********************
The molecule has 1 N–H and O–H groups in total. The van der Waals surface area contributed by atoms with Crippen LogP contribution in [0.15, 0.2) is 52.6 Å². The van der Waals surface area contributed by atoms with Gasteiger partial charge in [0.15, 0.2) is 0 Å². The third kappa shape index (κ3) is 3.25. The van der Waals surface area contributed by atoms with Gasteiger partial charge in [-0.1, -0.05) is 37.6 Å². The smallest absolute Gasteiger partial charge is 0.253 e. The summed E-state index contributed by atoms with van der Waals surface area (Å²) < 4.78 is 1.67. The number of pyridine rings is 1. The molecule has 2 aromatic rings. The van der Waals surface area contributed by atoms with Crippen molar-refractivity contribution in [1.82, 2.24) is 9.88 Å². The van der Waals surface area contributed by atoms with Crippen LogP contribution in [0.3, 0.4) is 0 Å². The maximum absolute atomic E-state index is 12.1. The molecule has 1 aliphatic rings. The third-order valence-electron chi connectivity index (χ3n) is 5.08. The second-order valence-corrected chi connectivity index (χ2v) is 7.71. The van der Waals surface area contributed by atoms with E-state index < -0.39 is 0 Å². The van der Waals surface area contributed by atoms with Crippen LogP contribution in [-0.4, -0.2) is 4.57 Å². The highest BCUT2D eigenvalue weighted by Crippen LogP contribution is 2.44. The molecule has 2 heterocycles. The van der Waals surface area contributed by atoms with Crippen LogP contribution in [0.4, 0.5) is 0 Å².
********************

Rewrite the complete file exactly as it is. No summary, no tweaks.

The molecule has 1 N–H and O–H groups in total. The van der Waals surface area contributed by atoms with Crippen LogP contribution in [0.15, 0.2) is 52.6 Å². The van der Waals surface area contributed by atoms with Gasteiger partial charge in [0.15, 0.2) is 0 Å². The third kappa shape index (κ3) is 3.25. The van der Waals surface area contributed by atoms with Gasteiger partial charge in [-0.1, -0.05) is 37.6 Å². The smallest absolute Gasteiger partial charge is 0.253 e. The summed E-state index contributed by atoms with van der Waals surface area (Å²) < 4.78 is 1.67. The number of pyridine rings is 1. The molecule has 2 aromatic rings. The van der Waals surface area contributed by atoms with Crippen molar-refractivity contribution in [1.82, 2.24) is 9.88 Å². The van der Waals surface area contributed by atoms with Crippen LogP contribution in [0.3, 0.4) is 0 Å². The maximum absolute atomic E-state index is 12.1. The molecule has 1 aliphatic rings. The third-order valence-electron chi connectivity index (χ3n) is 5.08. The second-order valence-corrected chi connectivity index (χ2v) is 7.71. The van der Waals surface area contributed by atoms with E-state index < -0.39 is 0 Å². The van der Waals surface area contributed by atoms with Crippen LogP contribution in [-0.4, -0.2) is 4.57 Å². The highest BCUT2D eigenvalue weighted by Crippen LogP contribution is 2.44. The molecule has 2 heterocycles. The van der Waals surface area contributed by atoms with Crippen LogP contribution in [0.4, 0.5) is 0 Å².